Re: [CR]Pic of the Day May 19th l'Alpe d'Huez (reviving an old argument)

Subject: Re: [CR]Pic of the Day May 19th l'Alpe d'Huez (reviving an old argument)
References: <>
From: Morgan Fletcher <>
Date: Wed, 19 May 2004 09:32:03 -0700
In-Reply-To: <> ('s message of "Wed, 19 May 2004 09:48:10 -0400 (EDT)")
cc: Robert Schenker <> writes:
> How many stone hits can the CF frame take? How long before the dirt/dust
> clogs that narrow 10 speed chain. What about being behind someone for a
> long distance throwing up all sorts of stuff into your fine ergo
> shifters. Perhaps I need to re-think my first impression. I guess we
> could ask some cyclecross folks these questions but not so sure they use
> the items that I just discussed for that type of racing.

Click through the pictures. Nearly every rider is on 9-speed or 10-speed, running integrated brake/shift levers. I agree that carbon fiber is not a material suited for longevity, but it would certainly stand up to a season or three of just about anything you could throw at a similar steel frame.

Not everything new is bad. Not everything old is good. I like the old stuff too. If given the option, I am sure Fausto would choose a bike from the modern peloton over his 1952 ride in a heartbeat.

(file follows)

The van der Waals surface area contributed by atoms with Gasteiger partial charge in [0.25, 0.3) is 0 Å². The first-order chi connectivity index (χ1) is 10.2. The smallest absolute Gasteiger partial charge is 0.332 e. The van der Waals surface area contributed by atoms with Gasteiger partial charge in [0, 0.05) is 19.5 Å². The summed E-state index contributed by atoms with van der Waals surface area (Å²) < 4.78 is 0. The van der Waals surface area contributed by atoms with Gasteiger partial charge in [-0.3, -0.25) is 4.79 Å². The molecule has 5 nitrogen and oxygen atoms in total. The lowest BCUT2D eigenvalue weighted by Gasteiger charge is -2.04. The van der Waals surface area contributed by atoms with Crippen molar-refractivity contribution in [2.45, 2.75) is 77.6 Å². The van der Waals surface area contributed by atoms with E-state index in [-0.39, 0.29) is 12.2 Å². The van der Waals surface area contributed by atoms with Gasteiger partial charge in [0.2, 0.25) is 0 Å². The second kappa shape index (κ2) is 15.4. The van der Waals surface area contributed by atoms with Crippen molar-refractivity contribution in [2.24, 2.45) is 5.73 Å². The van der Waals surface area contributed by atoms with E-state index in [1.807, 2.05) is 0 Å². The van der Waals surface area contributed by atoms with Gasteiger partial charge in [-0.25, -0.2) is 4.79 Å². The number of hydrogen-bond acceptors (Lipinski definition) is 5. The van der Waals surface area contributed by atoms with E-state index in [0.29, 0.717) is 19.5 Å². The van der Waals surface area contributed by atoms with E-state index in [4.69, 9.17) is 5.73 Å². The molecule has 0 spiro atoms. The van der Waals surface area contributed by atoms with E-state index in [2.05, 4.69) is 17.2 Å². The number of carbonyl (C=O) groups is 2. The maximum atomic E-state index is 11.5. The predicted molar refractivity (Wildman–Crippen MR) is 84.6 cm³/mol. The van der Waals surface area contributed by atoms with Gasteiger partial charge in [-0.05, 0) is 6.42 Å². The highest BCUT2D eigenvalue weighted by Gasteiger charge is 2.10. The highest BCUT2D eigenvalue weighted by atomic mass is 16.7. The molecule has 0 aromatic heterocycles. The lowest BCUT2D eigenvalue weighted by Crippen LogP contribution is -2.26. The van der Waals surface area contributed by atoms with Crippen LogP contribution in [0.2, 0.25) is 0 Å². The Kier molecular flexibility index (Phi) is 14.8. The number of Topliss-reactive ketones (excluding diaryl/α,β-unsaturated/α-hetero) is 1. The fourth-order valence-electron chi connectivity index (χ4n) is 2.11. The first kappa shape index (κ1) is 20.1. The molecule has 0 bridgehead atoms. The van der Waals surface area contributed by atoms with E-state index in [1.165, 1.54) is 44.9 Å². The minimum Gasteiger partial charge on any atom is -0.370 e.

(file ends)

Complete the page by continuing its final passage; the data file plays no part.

I agree that the technology used by the top riders in 1952 was probably well-suited to the conditions they faced, but I doubt that modern technology is somehow inferior for those conditions. People still ride and race modern bikes through all sorts of difficult terrain and adverse conditions. I don't remember bike or component failure stopping any of the recent Paris Roubaix winners, although Museeuw's late flat (on sewups) this year was a heartbreaker. In almost all regards modern bike componentry is better than what was available in 1952, for any condition. It's OK to love the old stuff but keep some perspective on why things has changed.

Morgan Fletcher
Oakland, CA